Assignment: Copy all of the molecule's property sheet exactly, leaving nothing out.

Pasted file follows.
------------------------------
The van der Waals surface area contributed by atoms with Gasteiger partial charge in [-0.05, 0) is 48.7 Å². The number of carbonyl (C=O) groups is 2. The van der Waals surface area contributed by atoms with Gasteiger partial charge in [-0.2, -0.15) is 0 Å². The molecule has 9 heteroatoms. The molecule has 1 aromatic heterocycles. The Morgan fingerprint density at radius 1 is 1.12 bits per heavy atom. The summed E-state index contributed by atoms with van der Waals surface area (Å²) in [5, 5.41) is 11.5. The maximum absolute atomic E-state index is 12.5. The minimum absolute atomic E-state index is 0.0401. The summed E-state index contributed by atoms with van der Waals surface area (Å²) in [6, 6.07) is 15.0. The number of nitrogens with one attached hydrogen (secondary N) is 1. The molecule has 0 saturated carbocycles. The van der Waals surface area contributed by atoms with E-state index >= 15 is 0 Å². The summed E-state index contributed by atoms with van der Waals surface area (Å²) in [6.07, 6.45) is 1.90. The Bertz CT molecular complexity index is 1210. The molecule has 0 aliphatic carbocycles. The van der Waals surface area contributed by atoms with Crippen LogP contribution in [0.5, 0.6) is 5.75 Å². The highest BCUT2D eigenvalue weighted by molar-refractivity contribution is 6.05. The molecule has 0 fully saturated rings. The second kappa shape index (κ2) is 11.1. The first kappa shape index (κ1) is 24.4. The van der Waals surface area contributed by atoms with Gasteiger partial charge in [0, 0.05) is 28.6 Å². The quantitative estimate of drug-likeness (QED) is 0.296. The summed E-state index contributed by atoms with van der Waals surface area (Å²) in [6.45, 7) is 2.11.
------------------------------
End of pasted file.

The van der Waals surface area contributed by atoms with Gasteiger partial charge in [-0.05, 0) is 48.7 Å². The number of carbonyl (C=O) groups is 2. The van der Waals surface area contributed by atoms with Gasteiger partial charge in [-0.2, -0.15) is 0 Å². The molecule has 9 heteroatoms. The molecule has 1 aromatic heterocycles. The Morgan fingerprint density at radius 1 is 1.12 bits per heavy atom. The summed E-state index contributed by atoms with van der Waals surface area (Å²) in [5, 5.41) is 11.5. The maximum absolute atomic E-state index is 12.5. The minimum absolute atomic E-state index is 0.0401. The summed E-state index contributed by atoms with van der Waals surface area (Å²) in [6, 6.07) is 15.0. The number of nitrogens with one attached hydrogen (secondary N) is 1. The molecule has 0 saturated carbocycles. The van der Waals surface area contributed by atoms with E-state index >= 15 is 0 Å². The summed E-state index contributed by atoms with van der Waals surface area (Å²) in [6.07, 6.45) is 1.90. The Bertz CT molecular complexity index is 1210. The molecule has 0 aliphatic carbocycles. The van der Waals surface area contributed by atoms with Crippen LogP contribution in [0.5, 0.6) is 5.75 Å². The highest BCUT2D eigenvalue weighted by molar-refractivity contribution is 6.05. The molecule has 0 fully saturated rings. The second kappa shape index (κ2) is 11.1. The first kappa shape index (κ1) is 24.4. The van der Waals surface area contributed by atoms with Gasteiger partial charge in [0, 0.05) is 28.6 Å². The quantitative estimate of drug-likeness (QED) is 0.296. The summed E-state index contributed by atoms with van der Waals surface area (Å²) in [6.45, 7) is 2.11.